• How do you prepare for a sales call?
  • How long does it take to prepare yourself?
  • Do you feel like you have the right information?
  • Are your sales materials up to date and properly customized?
  • How would you rate communication between departments?

Simple “yes” or “no” answers won’t be much help here. Request that employees share opinions on how to improve. The important thing here is to look for patterns. If multiple team members suggest having more frequent meetings, for example, you should listen.

The causes of poor sales and marketing alignment are often hiding in plain sight. Fostering open conversations with both departments is the first step toward improvement.

For extra help with employee interviews, try these quick tips to host the most effective in-person discussions.

How to align sales and marketing.

You’ve just done the heavy lifting to find the issues and root causes of misalignment. Now it’s time to take action. These three key steps will help your organization approach sales and marketing more effectively:

Bring in a strong leader: Overhauling your sales and marketing approach will be next to impossible without an ambitious leader at the forefront. Bringing in someone as a champion to the cause will help speed up adoption and keep employee morale high during this big change. This person can also lead training programs and offer incentives to keep the new solution on track.

Identify the right marketing materials: A Content Marketing Institute study shows that 60-70% of B2B sales content is never used. Think of all the wasted time and money that went into creating those materials. To increase efficiency, you need to create transparency and find out what your reps in the field need. Try these steps to help:

  • Use your CRM or portal to audit your marketing materials. See what’s available and used most frequently.
  • Identify top-performing sales materials by talking with sales managers and top reps to learn what receives the best response. Gathering feedback from marketing can also help you understand specifically what features of these materials are helping reps close sales.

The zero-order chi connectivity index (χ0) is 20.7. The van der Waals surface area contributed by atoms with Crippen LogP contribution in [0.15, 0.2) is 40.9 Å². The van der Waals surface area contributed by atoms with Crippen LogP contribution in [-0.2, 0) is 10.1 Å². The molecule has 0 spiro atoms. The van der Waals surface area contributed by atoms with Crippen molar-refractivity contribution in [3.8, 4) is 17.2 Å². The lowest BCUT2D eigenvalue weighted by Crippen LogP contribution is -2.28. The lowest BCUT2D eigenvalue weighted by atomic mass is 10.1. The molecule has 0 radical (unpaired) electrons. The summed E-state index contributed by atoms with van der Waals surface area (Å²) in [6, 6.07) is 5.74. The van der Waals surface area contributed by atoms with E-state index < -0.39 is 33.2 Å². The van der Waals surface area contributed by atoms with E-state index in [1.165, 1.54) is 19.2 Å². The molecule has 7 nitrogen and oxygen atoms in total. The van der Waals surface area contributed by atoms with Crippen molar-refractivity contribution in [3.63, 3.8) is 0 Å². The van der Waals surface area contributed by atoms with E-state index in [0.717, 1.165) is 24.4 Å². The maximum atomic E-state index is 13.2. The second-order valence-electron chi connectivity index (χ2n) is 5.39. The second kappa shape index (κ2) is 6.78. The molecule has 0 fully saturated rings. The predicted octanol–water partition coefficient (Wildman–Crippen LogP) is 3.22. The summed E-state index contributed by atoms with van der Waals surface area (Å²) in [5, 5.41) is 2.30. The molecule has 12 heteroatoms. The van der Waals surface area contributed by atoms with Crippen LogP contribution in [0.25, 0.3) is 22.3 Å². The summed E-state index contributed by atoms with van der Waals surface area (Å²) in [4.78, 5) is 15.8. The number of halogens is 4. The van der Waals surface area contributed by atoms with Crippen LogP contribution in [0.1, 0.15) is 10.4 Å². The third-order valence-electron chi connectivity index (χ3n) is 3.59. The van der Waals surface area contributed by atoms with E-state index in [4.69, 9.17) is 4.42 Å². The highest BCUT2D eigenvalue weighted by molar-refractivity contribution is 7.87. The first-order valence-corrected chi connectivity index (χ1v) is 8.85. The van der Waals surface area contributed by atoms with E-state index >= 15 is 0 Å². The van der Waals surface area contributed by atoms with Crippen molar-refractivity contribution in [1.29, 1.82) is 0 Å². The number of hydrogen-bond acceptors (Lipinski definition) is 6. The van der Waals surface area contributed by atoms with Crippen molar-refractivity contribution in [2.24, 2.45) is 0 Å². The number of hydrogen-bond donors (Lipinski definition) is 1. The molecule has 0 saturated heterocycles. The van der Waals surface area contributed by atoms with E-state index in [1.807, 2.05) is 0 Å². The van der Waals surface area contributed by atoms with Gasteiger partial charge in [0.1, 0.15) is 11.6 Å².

• Trim the fat by eliminating materials that are ineffective, and instead list the top-performing materials to keep sales in the know.
  • Regularly survey sales to see how satisfied they are with the marketing department’s work. Additionally, use real-time business intelligence from the field to find out what sales is using and how they’re using it.

Define your departments’ true customers: Marketing’s main customer is actually the sales department. Sales needs to see the value in the content, test it, and provide feedback on its effectiveness. On the flip side, sales should request what they actually need from marketing, and collaborate on topics for future sales materials. That’s where you see true alignment take place.

Track your progress.

All this work is for nothing if you don’t document and track improvements. Try tracking these important metrics:

  • Time to close
  • Total number of touchpoints
  • Selling time
  • Quota attainment

By tracking these metrics alongside your efforts, you can connect your hard work to significant improvements in your sales process. When you prioritize sales and marketing alignment, your business will experience better departmental communication, eliminate ineffective marketing materials, and ultimately reap the ROI rewards with pride.

Ready to learn how Triptych creates alignment and transparency? Start a conversation with our team.